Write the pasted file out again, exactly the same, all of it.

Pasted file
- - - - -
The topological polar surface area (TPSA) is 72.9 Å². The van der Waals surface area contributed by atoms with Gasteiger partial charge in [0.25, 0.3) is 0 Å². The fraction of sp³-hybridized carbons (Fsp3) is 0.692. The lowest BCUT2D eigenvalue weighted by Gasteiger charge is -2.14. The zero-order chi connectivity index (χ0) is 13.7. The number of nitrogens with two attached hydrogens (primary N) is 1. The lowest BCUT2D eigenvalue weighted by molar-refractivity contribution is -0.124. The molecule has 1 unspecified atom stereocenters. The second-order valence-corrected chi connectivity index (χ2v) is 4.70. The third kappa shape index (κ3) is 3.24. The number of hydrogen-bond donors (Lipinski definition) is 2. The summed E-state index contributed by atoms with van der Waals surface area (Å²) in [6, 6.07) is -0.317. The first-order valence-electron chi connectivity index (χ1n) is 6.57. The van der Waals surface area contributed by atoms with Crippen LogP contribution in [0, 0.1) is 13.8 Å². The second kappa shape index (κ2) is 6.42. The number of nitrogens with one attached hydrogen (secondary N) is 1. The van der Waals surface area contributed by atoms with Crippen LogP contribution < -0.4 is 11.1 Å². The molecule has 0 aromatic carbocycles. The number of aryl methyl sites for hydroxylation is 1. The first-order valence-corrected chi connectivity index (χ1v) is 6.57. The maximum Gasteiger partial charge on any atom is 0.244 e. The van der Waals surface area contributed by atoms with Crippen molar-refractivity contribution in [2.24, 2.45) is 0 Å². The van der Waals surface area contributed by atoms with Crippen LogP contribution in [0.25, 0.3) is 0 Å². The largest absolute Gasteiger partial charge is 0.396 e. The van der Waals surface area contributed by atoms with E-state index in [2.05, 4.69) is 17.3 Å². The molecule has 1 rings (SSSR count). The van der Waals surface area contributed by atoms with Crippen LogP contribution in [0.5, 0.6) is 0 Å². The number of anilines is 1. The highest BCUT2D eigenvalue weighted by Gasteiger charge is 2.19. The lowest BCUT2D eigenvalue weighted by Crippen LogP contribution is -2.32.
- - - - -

The topological polar surface area (TPSA) is 72.9 Å². The van der Waals surface area contributed by atoms with Gasteiger partial charge in [0.25, 0.3) is 0 Å². The fraction of sp³-hybridized carbons (Fsp3) is 0.692. The lowest BCUT2D eigenvalue weighted by Gasteiger charge is -2.14. The zero-order chi connectivity index (χ0) is 13.7. The number of nitrogens with two attached hydrogens (primary N) is 1. The lowest BCUT2D eigenvalue weighted by molar-refractivity contribution is -0.124. The molecule has 1 unspecified atom stereocenters. The second-order valence-corrected chi connectivity index (χ2v) is 4.70. The third kappa shape index (κ3) is 3.24. The number of hydrogen-bond donors (Lipinski definition) is 2. The summed E-state index contributed by atoms with van der Waals surface area (Å²) in [6, 6.07) is -0.317. The first-order valence-electron chi connectivity index (χ1n) is 6.57. The van der Waals surface area contributed by atoms with Crippen LogP contribution in [0, 0.1) is 13.8 Å². The second kappa shape index (κ2) is 6.42. The number of nitrogens with one attached hydrogen (secondary N) is 1. The van der Waals surface area contributed by atoms with Crippen LogP contribution < -0.4 is 11.1 Å². The molecule has 0 aromatic carbocycles. The number of aryl methyl sites for hydroxylation is 1. The first-order valence-corrected chi connectivity index (χ1v) is 6.57. The maximum Gasteiger partial charge on any atom is 0.244 e. The van der Waals surface area contributed by atoms with Crippen molar-refractivity contribution in [2.24, 2.45) is 0 Å². The van der Waals surface area contributed by atoms with Crippen LogP contribution in [0.25, 0.3) is 0 Å². The largest absolute Gasteiger partial charge is 0.396 e. The van der Waals surface area contributed by atoms with E-state index in [2.05, 4.69) is 17.3 Å². The molecule has 1 rings (SSSR count). The van der Waals surface area contributed by atoms with Crippen LogP contribution in [0.5, 0.6) is 0 Å². The number of anilines is 1. The highest BCUT2D eigenvalue weighted by Gasteiger charge is 2.19. The lowest BCUT2D eigenvalue weighted by Crippen LogP contribution is -2.32.